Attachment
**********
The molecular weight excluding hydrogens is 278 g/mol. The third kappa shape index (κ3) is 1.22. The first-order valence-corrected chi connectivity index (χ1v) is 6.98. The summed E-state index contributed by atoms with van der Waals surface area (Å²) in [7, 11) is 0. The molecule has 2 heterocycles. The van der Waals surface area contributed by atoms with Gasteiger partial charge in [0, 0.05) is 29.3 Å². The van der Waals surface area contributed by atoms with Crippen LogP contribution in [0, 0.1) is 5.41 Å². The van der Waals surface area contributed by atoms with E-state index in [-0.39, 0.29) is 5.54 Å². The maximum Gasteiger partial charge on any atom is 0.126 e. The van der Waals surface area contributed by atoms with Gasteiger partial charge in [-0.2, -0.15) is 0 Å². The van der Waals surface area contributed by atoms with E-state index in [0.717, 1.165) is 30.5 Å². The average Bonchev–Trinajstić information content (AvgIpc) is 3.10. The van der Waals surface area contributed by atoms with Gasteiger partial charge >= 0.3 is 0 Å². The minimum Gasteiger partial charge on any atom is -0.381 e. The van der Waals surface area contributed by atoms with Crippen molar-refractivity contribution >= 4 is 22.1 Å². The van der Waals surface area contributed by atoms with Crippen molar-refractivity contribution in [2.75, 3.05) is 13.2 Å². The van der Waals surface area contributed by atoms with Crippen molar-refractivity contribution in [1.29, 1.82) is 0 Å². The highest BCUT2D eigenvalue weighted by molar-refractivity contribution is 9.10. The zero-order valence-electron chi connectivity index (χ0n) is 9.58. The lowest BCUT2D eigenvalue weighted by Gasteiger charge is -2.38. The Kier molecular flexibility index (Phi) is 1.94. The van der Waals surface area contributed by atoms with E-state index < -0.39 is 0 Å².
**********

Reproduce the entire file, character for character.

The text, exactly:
The molecular weight excluding hydrogens is 278 g/mol. The third kappa shape index (κ3) is 1.22. The first-order valence-corrected chi connectivity index (χ1v) is 6.98. The summed E-state index contributed by atoms with van der Waals surface area (Å²) in [7, 11) is 0. The molecule has 2 heterocycles. The van der Waals surface area contributed by atoms with Gasteiger partial charge in [0, 0.05) is 29.3 Å². The van der Waals surface area contributed by atoms with Crippen LogP contribution in [0, 0.1) is 5.41 Å². The van der Waals surface area contributed by atoms with E-state index in [-0.39, 0.29) is 5.54 Å². The maximum Gasteiger partial charge on any atom is 0.126 e. The van der Waals surface area contributed by atoms with Gasteiger partial charge in [-0.2, -0.15) is 0 Å². The van der Waals surface area contributed by atoms with E-state index in [0.717, 1.165) is 30.5 Å². The average Bonchev–Trinajstić information content (AvgIpc) is 3.10. The van der Waals surface area contributed by atoms with Gasteiger partial charge >= 0.3 is 0 Å². The minimum Gasteiger partial charge on any atom is -0.381 e. The van der Waals surface area contributed by atoms with Crippen molar-refractivity contribution >= 4 is 22.1 Å². The van der Waals surface area contributed by atoms with Crippen molar-refractivity contribution in [2.75, 3.05) is 13.2 Å². The van der Waals surface area contributed by atoms with Crippen molar-refractivity contribution in [1.29, 1.82) is 0 Å². The highest BCUT2D eigenvalue weighted by molar-refractivity contribution is 9.10. The zero-order valence-electron chi connectivity index (χ0n) is 9.58. The lowest BCUT2D eigenvalue weighted by Gasteiger charge is -2.38. The Kier molecular flexibility index (Phi) is 1.94. The van der Waals surface area contributed by atoms with E-state index < -0.39 is 0 Å².